Not necessarily. More benign parts of capitalism ought to be recognized, if only for the reason that this system is already here, and, if indeed capitalism has some good parts, all you have to do is preserve those.

My "cut" and "paste" was taken from the blogpost, about eleven short paragraphs down.

Growth as bad as stall

The WSJ (Wall Street Journal):
                          Fed to act on the "Economic Stall"
The idea is       ...Fed prepares to act...       and, the idea is that the U.S. central bankers are going to "consider unusual steps"


...if they do "avert" an economic stall, that will result in growth, or what the newspaper would call more growth, or "growth." ("G" is the solution, "S" the problem. Growth solves Stall.)
     What if "growth" is no solution?
     What if we are just exchanging one problem for another?

I so hate to insult the business community by rejecting there favorite concept -- "growth" -- you know -- but what if "growth" will kill us just as surely?

The point being: they want to cure "stall" with "growth" and it's going to be another problem.

Here's a short essay droplet:

     For years --OK, a few centuries to be exact ----- economics has proceeded on the basis of growth. This was at one time tenable. There was plenty of space to grow into. Now the whole globe is "globalized." (Before it was a globe, but it wasn't "globalized," so I am OK with that terminology.) In other words, globalization means that the globe is "wrapped up." It's all one capitalistic globe.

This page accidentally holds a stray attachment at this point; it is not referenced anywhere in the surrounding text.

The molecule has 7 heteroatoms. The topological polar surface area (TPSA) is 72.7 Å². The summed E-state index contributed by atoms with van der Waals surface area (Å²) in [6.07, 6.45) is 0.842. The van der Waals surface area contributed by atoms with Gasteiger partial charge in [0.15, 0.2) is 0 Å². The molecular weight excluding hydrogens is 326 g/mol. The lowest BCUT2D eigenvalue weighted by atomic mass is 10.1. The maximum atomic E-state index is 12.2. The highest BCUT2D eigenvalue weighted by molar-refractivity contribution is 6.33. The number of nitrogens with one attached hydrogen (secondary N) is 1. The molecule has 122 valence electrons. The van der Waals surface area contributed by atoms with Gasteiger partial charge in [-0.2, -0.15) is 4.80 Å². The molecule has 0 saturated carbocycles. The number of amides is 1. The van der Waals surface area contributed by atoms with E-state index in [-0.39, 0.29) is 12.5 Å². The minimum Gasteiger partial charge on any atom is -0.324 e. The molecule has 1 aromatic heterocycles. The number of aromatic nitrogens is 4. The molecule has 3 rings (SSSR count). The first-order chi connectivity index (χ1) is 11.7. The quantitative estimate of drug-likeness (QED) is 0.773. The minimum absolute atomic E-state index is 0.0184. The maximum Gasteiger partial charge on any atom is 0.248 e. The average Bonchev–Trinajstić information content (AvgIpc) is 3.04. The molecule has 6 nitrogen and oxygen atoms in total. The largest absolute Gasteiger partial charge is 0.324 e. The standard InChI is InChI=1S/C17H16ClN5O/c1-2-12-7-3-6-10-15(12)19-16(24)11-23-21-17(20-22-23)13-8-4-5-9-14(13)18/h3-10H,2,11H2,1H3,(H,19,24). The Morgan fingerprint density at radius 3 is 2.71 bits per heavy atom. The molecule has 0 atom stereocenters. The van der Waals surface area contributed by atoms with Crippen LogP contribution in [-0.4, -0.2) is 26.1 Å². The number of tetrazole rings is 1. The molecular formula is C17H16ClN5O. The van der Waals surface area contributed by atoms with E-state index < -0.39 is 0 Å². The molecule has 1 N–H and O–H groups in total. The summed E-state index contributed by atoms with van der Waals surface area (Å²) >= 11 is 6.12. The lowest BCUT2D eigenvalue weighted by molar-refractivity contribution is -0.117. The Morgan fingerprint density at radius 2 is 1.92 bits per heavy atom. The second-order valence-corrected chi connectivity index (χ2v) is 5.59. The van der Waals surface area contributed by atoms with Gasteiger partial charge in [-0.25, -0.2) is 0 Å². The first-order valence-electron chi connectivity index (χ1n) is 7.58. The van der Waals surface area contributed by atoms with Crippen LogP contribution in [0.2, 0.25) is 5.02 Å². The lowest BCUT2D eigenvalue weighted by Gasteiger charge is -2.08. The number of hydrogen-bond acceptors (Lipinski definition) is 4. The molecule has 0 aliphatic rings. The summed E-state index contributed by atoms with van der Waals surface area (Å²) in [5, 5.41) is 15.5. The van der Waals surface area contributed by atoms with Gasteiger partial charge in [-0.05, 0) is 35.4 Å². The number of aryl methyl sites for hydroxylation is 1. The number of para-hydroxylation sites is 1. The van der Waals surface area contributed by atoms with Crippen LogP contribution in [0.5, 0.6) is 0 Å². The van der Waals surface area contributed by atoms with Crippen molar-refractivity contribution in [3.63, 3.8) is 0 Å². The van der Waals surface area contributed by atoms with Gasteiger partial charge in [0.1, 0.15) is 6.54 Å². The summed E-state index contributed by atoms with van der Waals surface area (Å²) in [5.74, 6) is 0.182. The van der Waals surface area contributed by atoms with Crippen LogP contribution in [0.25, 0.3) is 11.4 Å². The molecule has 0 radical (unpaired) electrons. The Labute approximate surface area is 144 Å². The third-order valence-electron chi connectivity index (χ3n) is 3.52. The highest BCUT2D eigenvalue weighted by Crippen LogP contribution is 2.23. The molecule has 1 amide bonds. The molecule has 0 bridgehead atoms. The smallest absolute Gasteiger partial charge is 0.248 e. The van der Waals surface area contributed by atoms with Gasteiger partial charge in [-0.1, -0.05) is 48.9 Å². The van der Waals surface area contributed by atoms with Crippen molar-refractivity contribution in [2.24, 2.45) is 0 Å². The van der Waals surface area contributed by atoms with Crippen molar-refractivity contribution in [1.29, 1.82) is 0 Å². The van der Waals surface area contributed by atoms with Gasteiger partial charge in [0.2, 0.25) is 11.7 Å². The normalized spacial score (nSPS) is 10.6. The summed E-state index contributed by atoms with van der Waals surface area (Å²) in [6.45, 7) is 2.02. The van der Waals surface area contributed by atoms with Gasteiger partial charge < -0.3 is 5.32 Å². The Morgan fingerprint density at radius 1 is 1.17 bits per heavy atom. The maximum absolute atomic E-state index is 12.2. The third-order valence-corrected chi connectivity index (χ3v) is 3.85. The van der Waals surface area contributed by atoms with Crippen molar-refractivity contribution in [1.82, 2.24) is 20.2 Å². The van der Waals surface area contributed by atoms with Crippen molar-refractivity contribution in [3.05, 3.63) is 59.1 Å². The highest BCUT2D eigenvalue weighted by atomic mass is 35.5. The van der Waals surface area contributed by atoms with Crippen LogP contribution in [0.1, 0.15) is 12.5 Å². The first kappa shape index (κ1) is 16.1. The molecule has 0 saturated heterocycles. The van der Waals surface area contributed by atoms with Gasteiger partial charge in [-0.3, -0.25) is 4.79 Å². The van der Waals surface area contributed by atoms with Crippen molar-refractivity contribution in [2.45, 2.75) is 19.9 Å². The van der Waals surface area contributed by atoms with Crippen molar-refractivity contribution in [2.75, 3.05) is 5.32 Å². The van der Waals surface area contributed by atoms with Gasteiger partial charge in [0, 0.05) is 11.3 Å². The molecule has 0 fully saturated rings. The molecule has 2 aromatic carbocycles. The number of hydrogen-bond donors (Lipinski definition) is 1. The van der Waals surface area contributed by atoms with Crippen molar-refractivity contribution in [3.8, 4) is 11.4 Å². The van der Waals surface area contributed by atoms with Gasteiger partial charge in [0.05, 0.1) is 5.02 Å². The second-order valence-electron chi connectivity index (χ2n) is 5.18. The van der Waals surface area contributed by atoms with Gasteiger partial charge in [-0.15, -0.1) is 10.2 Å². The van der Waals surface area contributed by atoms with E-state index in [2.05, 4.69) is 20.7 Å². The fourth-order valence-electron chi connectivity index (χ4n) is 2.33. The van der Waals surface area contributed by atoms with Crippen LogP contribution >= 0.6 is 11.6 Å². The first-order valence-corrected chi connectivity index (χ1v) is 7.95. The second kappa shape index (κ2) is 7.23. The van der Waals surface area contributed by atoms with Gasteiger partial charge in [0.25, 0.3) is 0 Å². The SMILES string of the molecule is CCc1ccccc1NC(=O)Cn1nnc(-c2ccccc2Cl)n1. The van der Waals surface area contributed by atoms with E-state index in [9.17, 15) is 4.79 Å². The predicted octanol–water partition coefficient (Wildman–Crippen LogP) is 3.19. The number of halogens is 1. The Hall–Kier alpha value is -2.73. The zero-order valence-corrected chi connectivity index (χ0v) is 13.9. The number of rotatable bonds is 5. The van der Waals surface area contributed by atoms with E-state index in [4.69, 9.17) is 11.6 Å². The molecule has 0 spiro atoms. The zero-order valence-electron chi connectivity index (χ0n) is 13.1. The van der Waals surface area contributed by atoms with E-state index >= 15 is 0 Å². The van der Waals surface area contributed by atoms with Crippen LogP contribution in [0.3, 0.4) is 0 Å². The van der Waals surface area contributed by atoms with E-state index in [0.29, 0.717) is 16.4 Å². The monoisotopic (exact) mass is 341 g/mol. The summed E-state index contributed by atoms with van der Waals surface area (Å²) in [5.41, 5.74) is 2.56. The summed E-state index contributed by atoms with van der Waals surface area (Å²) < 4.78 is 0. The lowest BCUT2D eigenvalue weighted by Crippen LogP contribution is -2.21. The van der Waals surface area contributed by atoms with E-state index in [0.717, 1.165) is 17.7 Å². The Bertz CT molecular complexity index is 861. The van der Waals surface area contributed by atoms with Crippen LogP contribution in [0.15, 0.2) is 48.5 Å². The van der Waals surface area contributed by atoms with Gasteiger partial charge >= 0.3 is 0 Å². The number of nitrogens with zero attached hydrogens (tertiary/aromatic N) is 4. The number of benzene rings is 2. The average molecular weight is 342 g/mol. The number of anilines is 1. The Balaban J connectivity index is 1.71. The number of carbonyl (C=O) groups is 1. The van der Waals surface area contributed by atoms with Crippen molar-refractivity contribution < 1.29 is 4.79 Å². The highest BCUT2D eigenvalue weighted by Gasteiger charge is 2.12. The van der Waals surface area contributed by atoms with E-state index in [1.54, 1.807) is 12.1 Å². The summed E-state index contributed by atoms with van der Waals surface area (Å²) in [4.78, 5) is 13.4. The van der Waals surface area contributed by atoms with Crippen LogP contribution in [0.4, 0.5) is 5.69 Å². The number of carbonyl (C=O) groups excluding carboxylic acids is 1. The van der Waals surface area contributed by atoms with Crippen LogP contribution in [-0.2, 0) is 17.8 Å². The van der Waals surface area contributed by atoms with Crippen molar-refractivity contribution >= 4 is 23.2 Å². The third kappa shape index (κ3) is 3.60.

And  thus, the principle of growth is no longer tenable. My opinion, as above: if an economic downturn, depression or "stall" will kill us, this notion of "growth" will kill us too.

     Instead of falling for the "growth" business (of course, growth in intelligence, or in sustainable practices, or environmental awareness, or even "market" activities that do not harm anyone ----- that is fine, but the very word "growth" as these people use it seems narrow, as if it is some kind of tricked language or a language ploy) maybe it is time to wake up to the fact that there have always been problems in this world, many problems; and maybe, just maybe, this is a good opportunity, a good time to take a time-out. And maybe it is a good time to take this opportunity to say, "let's address all those problems now, now that nothing else is working."  We have never as a human race gotten very far with all those old problems.
     Maybe it's time to try out some of those other, newfangled ideas. No? You want to stick with the growth thing?